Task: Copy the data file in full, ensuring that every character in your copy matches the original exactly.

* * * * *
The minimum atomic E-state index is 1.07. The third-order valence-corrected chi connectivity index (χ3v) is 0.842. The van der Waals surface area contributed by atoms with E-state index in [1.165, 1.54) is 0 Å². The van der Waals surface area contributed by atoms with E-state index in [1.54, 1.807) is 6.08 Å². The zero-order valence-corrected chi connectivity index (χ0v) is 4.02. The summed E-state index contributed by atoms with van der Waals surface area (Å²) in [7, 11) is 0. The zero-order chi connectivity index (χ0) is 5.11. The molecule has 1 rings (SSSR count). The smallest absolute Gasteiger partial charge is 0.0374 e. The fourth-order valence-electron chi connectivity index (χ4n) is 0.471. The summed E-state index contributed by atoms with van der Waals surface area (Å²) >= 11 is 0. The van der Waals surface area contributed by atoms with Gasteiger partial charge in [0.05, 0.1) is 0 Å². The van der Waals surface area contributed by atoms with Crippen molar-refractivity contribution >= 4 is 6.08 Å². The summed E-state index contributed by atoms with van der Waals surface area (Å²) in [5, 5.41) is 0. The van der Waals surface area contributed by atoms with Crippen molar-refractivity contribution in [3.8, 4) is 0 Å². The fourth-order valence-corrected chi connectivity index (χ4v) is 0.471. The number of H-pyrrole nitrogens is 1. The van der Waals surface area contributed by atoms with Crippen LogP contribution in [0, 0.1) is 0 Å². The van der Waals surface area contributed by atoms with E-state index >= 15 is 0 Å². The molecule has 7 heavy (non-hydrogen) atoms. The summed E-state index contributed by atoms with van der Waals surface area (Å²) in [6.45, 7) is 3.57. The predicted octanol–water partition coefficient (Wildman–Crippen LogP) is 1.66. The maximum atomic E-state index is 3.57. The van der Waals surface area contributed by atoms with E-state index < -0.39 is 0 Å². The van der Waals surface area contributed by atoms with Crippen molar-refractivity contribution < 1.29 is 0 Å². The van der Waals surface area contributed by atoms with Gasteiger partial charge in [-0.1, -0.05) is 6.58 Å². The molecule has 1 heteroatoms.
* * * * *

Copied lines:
The minimum atomic E-state index is 1.07. The third-order valence-corrected chi connectivity index (χ3v) is 0.842. The van der Waals surface area contributed by atoms with E-state index in [1.165, 1.54) is 0 Å². The van der Waals surface area contributed by atoms with E-state index in [1.54, 1.807) is 6.08 Å². The zero-order valence-corrected chi connectivity index (χ0v) is 4.02. The summed E-state index contributed by atoms with van der Waals surface area (Å²) in [7, 11) is 0. The zero-order chi connectivity index (χ0) is 5.11. The molecule has 1 rings (SSSR count). The smallest absolute Gasteiger partial charge is 0.0374 e. The fourth-order valence-electron chi connectivity index (χ4n) is 0.471. The summed E-state index contributed by atoms with van der Waals surface area (Å²) >= 11 is 0. The van der Waals surface area contributed by atoms with Gasteiger partial charge in [0.05, 0.1) is 0 Å². The van der Waals surface area contributed by atoms with Crippen molar-refractivity contribution >= 4 is 6.08 Å². The summed E-state index contributed by atoms with van der Waals surface area (Å²) in [5, 5.41) is 0. The van der Waals surface area contributed by atoms with Crippen molar-refractivity contribution in [3.8, 4) is 0 Å². The fourth-order valence-corrected chi connectivity index (χ4v) is 0.471. The number of H-pyrrole nitrogens is 1. The van der Waals surface area contributed by atoms with Crippen LogP contribution in [0, 0.1) is 0 Å². The van der Waals surface area contributed by atoms with E-state index >= 15 is 0 Å². The molecule has 7 heavy (non-hydrogen) atoms. The summed E-state index contributed by atoms with van der Waals surface area (Å²) in [6.45, 7) is 3.57. The predicted octanol–water partition coefficient (Wildman–Crippen LogP) is 1.66. The maximum atomic E-state index is 3.57. The van der Waals surface area contributed by atoms with E-state index < -0.39 is 0 Å². The van der Waals surface area contributed by atoms with Crippen molar-refractivity contribution < 1.29 is 0 Å². The van der Waals surface area contributed by atoms with Gasteiger partial charge in [-0.1, -0.05) is 6.58 Å². The molecule has 1 heteroatoms.